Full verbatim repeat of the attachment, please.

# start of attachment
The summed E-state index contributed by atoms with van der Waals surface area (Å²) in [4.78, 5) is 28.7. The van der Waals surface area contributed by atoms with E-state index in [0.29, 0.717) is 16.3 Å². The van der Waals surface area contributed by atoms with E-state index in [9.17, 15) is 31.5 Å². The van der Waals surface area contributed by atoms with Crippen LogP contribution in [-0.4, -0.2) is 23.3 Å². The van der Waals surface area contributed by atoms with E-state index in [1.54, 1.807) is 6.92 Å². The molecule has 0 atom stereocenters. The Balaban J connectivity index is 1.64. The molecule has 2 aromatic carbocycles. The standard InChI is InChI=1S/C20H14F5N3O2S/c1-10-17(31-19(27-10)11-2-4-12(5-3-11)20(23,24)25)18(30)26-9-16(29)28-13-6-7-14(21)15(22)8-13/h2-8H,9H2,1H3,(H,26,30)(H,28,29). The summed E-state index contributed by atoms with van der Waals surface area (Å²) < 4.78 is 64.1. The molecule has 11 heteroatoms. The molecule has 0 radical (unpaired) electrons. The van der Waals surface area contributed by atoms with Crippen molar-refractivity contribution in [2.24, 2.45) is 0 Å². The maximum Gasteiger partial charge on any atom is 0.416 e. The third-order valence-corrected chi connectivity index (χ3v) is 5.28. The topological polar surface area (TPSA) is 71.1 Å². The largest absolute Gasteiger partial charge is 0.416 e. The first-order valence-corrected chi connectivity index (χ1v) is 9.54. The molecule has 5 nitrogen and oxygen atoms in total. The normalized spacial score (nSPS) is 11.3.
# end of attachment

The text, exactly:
The summed E-state index contributed by atoms with van der Waals surface area (Å²) in [4.78, 5) is 28.7. The van der Waals surface area contributed by atoms with E-state index in [0.29, 0.717) is 16.3 Å². The van der Waals surface area contributed by atoms with E-state index in [9.17, 15) is 31.5 Å². The van der Waals surface area contributed by atoms with Crippen LogP contribution in [-0.4, -0.2) is 23.3 Å². The van der Waals surface area contributed by atoms with E-state index in [1.54, 1.807) is 6.92 Å². The molecule has 0 atom stereocenters. The Balaban J connectivity index is 1.64. The molecule has 2 aromatic carbocycles. The standard InChI is InChI=1S/C20H14F5N3O2S/c1-10-17(31-19(27-10)11-2-4-12(5-3-11)20(23,24)25)18(30)26-9-16(29)28-13-6-7-14(21)15(22)8-13/h2-8H,9H2,1H3,(H,26,30)(H,28,29). The summed E-state index contributed by atoms with van der Waals surface area (Å²) < 4.78 is 64.1. The molecule has 11 heteroatoms. The molecule has 0 radical (unpaired) electrons. The van der Waals surface area contributed by atoms with Crippen molar-refractivity contribution in [2.24, 2.45) is 0 Å². The maximum Gasteiger partial charge on any atom is 0.416 e. The third-order valence-corrected chi connectivity index (χ3v) is 5.28. The topological polar surface area (TPSA) is 71.1 Å². The largest absolute Gasteiger partial charge is 0.416 e. The first-order valence-corrected chi connectivity index (χ1v) is 9.54. The molecule has 5 nitrogen and oxygen atoms in total. The normalized spacial score (nSPS) is 11.3.